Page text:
If you enjoy our content and would like to contribute, please join the Hagerty Drivers Club, which now offers a free, 60-day trial. Already a member? Thank you. Please encourage your network to do the same.

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    I think it’s safe to say there is and always has been a lot of variety in attitudes, lifestyles, hobbies, etc between people of any particular generation. Especially in the last couple centuries. In the face of unprecedented environmental issues, it’s not unsurprising that a lot of the younger generation are turning away from motorsports enthusiasm. Simultaneously, we are also at a place where fun cars and manual gearboxes are becoming so rare they are curiosities. I think some younger people see that and want to participate before they don’t exist any more.

    Larry, I admire your optimism about kids and cars, but I don’t share it.

    My reason? There are few cars on the road today to get passionate about, just a sea of anonymous trucks and SUVs. When I grew up I the sixties, I saw cars that raised my pulse every day (with emphasis on “cars”).

    It’s no wonder it’s hard to get kids away from their devices.


    I think there are a bunch of sporty and fun cars that’ll continue the enthusiasm…from the Nissan Z to the Subaru BRZ, Mini, Miata, and of course now the Bronco and Wrangler.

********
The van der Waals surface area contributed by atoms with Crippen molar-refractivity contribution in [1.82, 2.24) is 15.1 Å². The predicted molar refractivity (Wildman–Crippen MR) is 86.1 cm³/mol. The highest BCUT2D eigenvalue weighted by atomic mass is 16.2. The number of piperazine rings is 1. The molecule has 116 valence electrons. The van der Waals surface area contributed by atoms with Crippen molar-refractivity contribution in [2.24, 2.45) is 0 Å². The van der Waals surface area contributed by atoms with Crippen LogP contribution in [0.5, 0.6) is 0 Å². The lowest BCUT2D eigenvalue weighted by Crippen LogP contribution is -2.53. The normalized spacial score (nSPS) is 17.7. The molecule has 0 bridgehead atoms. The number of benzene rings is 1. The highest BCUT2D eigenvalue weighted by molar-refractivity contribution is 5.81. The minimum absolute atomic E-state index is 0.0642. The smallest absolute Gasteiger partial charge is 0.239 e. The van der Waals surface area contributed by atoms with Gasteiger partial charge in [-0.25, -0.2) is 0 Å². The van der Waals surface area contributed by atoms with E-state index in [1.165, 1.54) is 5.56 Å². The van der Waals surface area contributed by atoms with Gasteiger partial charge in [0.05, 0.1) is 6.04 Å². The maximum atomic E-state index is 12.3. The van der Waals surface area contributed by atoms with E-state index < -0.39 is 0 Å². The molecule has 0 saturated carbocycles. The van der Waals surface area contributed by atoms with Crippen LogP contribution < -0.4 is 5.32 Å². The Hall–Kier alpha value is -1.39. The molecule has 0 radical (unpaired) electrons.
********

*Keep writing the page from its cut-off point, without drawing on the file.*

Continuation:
My two daughters grew up around cars. They started driving the lawn tractor and quad in their early teens. Changing oil and tires as part of “Dad’s Driver’s Ed” were required along with mastering a manual transmission. They completed SCCA Street Survival teen driving school. (Highly recommended!!) In college while obtaining their physician assistant and pharmacy degrees respectively, they were the go to for jumping batteries and changing flat tires. Now in their late 20’s they are die hard F1 fans. The sons in law are “car guys”, as soon as schedules allow we will do the Porsche Driving Experience in Atlanta. My point here is I believe there is hope but a lot of it depends on environment. Do whatever you have to to get the kids off their phones and out of the basement. Keeping cool cars around helps as well.

    The stats don’t lie about how many teens delay getting drivers licenses. It’s sad and totally puzzling to my 16 year old brain (in a 55+ year old body). But then again, in our youth the car represented freedom, even if you were not a “car person.” Today, kids have Uber connected to their parents’ Gold Cards to get even greater freedom without the worry of DWIs or driving past DMV curfews.

    That being said, I’m doing my part. I taught four boys to drive. They were all required to learn to drive a manual too. They can all do it, but only one wanted a stick in his car. Better than none. And another likes changing his own oil on his Subaru and considers himself more car-knowledgeable than most, but not an all out car guy. I’ll take it. And the other two definitely like nice cars and talk about dream cars (A Boxster for one and a Solstice for the other, so they have car taste!).